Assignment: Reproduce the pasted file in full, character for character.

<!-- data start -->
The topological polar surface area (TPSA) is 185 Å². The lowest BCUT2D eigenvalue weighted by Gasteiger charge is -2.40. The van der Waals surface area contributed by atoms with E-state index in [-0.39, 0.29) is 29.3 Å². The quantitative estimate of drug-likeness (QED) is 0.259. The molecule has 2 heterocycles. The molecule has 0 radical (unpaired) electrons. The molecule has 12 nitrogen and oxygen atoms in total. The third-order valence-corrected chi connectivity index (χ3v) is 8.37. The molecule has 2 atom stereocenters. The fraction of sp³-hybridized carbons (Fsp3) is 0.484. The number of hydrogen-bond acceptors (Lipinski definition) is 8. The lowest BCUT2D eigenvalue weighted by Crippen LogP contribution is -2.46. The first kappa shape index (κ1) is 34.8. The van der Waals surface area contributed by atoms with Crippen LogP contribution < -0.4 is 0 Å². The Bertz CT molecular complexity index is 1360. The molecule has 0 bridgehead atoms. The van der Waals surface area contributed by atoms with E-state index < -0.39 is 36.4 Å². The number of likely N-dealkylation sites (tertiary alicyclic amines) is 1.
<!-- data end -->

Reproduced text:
The topological polar surface area (TPSA) is 185 Å². The lowest BCUT2D eigenvalue weighted by Gasteiger charge is -2.40. The van der Waals surface area contributed by atoms with E-state index in [-0.39, 0.29) is 29.3 Å². The quantitative estimate of drug-likeness (QED) is 0.259. The molecule has 2 heterocycles. The molecule has 0 radical (unpaired) electrons. The molecule has 12 nitrogen and oxygen atoms in total. The third-order valence-corrected chi connectivity index (χ3v) is 8.37. The molecule has 2 atom stereocenters. The fraction of sp³-hybridized carbons (Fsp3) is 0.484. The number of hydrogen-bond acceptors (Lipinski definition) is 8. The lowest BCUT2D eigenvalue weighted by Crippen LogP contribution is -2.46. The first kappa shape index (κ1) is 34.8. The van der Waals surface area contributed by atoms with Crippen LogP contribution < -0.4 is 0 Å². The Bertz CT molecular complexity index is 1360. The molecule has 0 bridgehead atoms. The van der Waals surface area contributed by atoms with E-state index < -0.39 is 36.4 Å². The number of likely N-dealkylation sites (tertiary alicyclic amines) is 1.